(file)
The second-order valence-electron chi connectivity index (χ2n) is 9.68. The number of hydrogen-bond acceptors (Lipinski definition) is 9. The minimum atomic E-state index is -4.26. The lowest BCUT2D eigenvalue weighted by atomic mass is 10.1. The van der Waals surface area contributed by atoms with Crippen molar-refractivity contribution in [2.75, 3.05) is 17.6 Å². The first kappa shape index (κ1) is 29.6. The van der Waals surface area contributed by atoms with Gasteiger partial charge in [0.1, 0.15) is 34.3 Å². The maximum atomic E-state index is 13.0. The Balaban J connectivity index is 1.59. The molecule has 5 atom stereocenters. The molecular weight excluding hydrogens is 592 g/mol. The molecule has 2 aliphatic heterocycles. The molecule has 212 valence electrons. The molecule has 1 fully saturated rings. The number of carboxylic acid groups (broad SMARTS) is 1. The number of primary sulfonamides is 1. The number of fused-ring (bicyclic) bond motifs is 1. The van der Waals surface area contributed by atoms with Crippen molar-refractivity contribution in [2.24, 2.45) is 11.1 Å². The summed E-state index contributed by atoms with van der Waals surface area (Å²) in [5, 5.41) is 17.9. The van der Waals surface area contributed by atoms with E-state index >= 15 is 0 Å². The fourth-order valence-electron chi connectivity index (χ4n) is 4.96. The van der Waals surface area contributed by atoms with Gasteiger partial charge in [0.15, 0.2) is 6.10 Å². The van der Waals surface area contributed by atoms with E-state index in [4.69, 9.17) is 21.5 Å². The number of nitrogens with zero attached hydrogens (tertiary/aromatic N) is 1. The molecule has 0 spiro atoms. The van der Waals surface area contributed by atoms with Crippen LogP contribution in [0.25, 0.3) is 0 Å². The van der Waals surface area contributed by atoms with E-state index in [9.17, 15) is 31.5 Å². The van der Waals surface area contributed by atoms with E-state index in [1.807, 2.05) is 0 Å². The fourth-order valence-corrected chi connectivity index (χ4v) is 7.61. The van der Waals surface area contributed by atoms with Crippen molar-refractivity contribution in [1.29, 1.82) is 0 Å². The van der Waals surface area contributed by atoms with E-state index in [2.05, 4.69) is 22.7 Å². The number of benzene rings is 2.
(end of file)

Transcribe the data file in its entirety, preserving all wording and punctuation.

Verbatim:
The second-order valence-electron chi connectivity index (χ2n) is 9.68. The number of hydrogen-bond acceptors (Lipinski definition) is 9. The minimum atomic E-state index is -4.26. The lowest BCUT2D eigenvalue weighted by atomic mass is 10.1. The van der Waals surface area contributed by atoms with Crippen molar-refractivity contribution in [2.75, 3.05) is 17.6 Å². The first kappa shape index (κ1) is 29.6. The van der Waals surface area contributed by atoms with Gasteiger partial charge in [0.1, 0.15) is 34.3 Å². The maximum atomic E-state index is 13.0. The Balaban J connectivity index is 1.59. The molecule has 5 atom stereocenters. The molecular weight excluding hydrogens is 592 g/mol. The molecule has 2 aliphatic heterocycles. The molecule has 212 valence electrons. The molecule has 1 fully saturated rings. The number of carboxylic acid groups (broad SMARTS) is 1. The number of primary sulfonamides is 1. The number of fused-ring (bicyclic) bond motifs is 1. The van der Waals surface area contributed by atoms with Crippen molar-refractivity contribution in [2.24, 2.45) is 11.1 Å². The summed E-state index contributed by atoms with van der Waals surface area (Å²) in [5, 5.41) is 17.9. The van der Waals surface area contributed by atoms with E-state index >= 15 is 0 Å². The fourth-order valence-electron chi connectivity index (χ4n) is 4.96. The van der Waals surface area contributed by atoms with Gasteiger partial charge in [0.15, 0.2) is 6.10 Å². The van der Waals surface area contributed by atoms with E-state index in [4.69, 9.17) is 21.5 Å². The number of nitrogens with zero attached hydrogens (tertiary/aromatic N) is 1. The molecule has 0 spiro atoms. The van der Waals surface area contributed by atoms with Crippen LogP contribution in [0.25, 0.3) is 0 Å². The van der Waals surface area contributed by atoms with E-state index in [9.17, 15) is 31.5 Å². The van der Waals surface area contributed by atoms with E-state index in [1.807, 2.05) is 0 Å². The fourth-order valence-corrected chi connectivity index (χ4v) is 7.61. The van der Waals surface area contributed by atoms with Crippen molar-refractivity contribution in [1.29, 1.82) is 0 Å². The van der Waals surface area contributed by atoms with E-state index in [2.05, 4.69) is 22.7 Å². The number of benzene rings is 2.